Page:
• Mr Percival is an Australian pelican (Pelecanus conspicillatus), common to Australian wetlands and recognisable by its distinctive elongated bill, with its massive throat pouch, which is used for feeding. Pelicans grow up to 1.8 m long with a wingspan that can extend to 2.5 m, making them Australia’s largest flying birds. Three pelicans were trained for several months before production of Storm Boy began.
  • Actor David Gulpilil is shown in the role of Fingerbone Bill. Storm Boy was one of the first Australian films to cast an Indigenous Australian as a central character and in a positive role. Fingerbone Bill teaches Storm Boy about the land, the sea and Indigenous people and the friendship that develops between the two offers an alternative model for black–white relations based on cooperation and respect rather than distrust.

Mike is walking along the beach with a sad face.
Mike’s father There’s no use fretting, son. Didn’t know you’d be upset that much. Anyway, wild things should be free.
Mike looks up and sees his pet pelican standing on a pole.
Mike He’s come back! Dad, he’s come back! Mr Percival’s come back!
Mike runs towards Mr Percival and the pelican flies off the pole to greet Mike.

Mike pulls out the sail on his boat and the pelican joins him out at sea.

Mike is on the beach with Fringerbone Bill and Mr Percival. Fingerbone Bill is twining grass into a cat’s cradle-like formation which he shows to Mike.
Fingerbone Bill This is where Mr Percival appear. See? What’s that, Storm Boy?
Mike It’s a pelican’s nest.
Fingerbone Bill Right.

In a succession of short scenes, we see Mike and Mr Percival playing and sharing each other’s company on the beach and in the water.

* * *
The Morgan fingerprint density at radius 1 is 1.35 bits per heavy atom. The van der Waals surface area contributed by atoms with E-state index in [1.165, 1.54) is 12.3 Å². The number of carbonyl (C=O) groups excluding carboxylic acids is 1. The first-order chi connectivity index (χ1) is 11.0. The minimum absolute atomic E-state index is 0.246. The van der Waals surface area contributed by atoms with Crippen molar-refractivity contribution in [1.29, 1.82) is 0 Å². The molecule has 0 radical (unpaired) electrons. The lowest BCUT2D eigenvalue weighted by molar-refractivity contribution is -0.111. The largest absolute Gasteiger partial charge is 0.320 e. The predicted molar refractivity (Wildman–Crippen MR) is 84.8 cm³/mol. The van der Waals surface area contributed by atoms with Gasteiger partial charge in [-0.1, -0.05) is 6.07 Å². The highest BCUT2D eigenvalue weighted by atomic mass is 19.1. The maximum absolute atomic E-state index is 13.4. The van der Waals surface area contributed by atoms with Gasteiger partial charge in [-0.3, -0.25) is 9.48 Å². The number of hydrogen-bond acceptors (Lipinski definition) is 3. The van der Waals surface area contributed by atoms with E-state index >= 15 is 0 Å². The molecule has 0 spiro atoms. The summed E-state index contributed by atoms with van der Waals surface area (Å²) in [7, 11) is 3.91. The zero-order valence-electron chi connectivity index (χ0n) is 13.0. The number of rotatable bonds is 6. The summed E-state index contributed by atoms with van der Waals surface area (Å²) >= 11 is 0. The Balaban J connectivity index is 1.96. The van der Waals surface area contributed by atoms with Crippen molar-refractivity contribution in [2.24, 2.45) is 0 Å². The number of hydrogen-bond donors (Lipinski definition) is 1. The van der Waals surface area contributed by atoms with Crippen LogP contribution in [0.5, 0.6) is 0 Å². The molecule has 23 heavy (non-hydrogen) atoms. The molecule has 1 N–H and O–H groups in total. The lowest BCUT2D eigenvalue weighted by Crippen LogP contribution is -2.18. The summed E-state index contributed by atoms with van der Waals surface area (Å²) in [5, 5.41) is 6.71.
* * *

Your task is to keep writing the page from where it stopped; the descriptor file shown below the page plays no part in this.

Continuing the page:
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australianscreen is produced by the National Film and Sound Archive. By using the website you agree to comply with the terms and conditions described elsewhere on this site. The NFSA may amend the 'Conditions of Use’ from time to time without notice.

All materials on the site, including but not limited to text, video clips, audio clips, designs, logos, illustrations and still images, are protected by the Copyright Laws of Australia and international conventions.

When you access australianscreen you agree that:

  • You may retrieve materials for information only.
  • You may download materials for your personal use or for non-commercial educational purposes, but you must not publish them elsewhere or redistribute clips in any way.
  • You may embed the clip for non-commercial educational purposes including for use on a school intranet site or a school resource catalogue.
  • The National Film and Sound Archive’s permission must be sought to amend any information in the materials, unless otherwise stated in notices throughout the Site.

All other rights reserved.

ANY UNAUTHORISED USE OF MATERIAL ON THIS SITE MAY RESULT IN CIVIL AND CRIMINAL LIABILITY.